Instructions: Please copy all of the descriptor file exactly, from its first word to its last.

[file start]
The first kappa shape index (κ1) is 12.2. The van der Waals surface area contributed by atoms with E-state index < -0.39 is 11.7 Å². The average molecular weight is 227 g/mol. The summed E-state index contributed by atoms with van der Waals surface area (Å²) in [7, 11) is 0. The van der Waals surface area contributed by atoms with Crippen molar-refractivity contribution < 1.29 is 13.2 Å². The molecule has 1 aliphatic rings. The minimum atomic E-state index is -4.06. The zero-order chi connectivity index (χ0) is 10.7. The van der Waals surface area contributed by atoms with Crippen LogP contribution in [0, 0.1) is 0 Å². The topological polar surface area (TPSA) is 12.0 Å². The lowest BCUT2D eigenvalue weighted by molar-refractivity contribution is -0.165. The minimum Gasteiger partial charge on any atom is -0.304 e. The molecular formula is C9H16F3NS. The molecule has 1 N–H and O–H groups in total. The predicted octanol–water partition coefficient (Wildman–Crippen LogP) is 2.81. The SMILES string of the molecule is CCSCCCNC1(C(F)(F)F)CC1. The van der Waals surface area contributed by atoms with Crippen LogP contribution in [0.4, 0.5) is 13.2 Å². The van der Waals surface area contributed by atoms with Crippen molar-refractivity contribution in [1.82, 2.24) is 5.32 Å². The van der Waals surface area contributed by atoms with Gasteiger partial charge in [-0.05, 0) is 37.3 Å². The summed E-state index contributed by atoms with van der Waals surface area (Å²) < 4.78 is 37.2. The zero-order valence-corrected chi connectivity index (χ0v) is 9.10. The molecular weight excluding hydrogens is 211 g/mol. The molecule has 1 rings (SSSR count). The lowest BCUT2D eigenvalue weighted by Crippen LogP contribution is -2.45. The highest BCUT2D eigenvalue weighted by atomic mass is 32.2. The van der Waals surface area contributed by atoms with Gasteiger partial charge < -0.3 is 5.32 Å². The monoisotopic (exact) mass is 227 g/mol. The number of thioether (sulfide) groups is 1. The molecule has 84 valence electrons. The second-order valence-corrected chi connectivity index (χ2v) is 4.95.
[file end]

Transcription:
The first kappa shape index (κ1) is 12.2. The van der Waals surface area contributed by atoms with E-state index < -0.39 is 11.7 Å². The average molecular weight is 227 g/mol. The summed E-state index contributed by atoms with van der Waals surface area (Å²) in [7, 11) is 0. The van der Waals surface area contributed by atoms with Crippen molar-refractivity contribution < 1.29 is 13.2 Å². The molecule has 1 aliphatic rings. The minimum atomic E-state index is -4.06. The zero-order chi connectivity index (χ0) is 10.7. The van der Waals surface area contributed by atoms with Crippen LogP contribution in [0, 0.1) is 0 Å². The topological polar surface area (TPSA) is 12.0 Å². The lowest BCUT2D eigenvalue weighted by molar-refractivity contribution is -0.165. The minimum Gasteiger partial charge on any atom is -0.304 e. The molecular formula is C9H16F3NS. The molecule has 1 N–H and O–H groups in total. The predicted octanol–water partition coefficient (Wildman–Crippen LogP) is 2.81. The SMILES string of the molecule is CCSCCCNC1(C(F)(F)F)CC1. The van der Waals surface area contributed by atoms with Crippen LogP contribution in [0.4, 0.5) is 13.2 Å². The van der Waals surface area contributed by atoms with Crippen molar-refractivity contribution in [1.82, 2.24) is 5.32 Å². The van der Waals surface area contributed by atoms with Gasteiger partial charge in [-0.05, 0) is 37.3 Å². The summed E-state index contributed by atoms with van der Waals surface area (Å²) < 4.78 is 37.2. The zero-order valence-corrected chi connectivity index (χ0v) is 9.10. The molecular weight excluding hydrogens is 211 g/mol. The molecule has 1 rings (SSSR count). The lowest BCUT2D eigenvalue weighted by Crippen LogP contribution is -2.45. The highest BCUT2D eigenvalue weighted by atomic mass is 32.2. The van der Waals surface area contributed by atoms with Gasteiger partial charge < -0.3 is 5.32 Å². The monoisotopic (exact) mass is 227 g/mol. The number of thioether (sulfide) groups is 1. The molecule has 84 valence electrons. The second-order valence-corrected chi connectivity index (χ2v) is 4.95.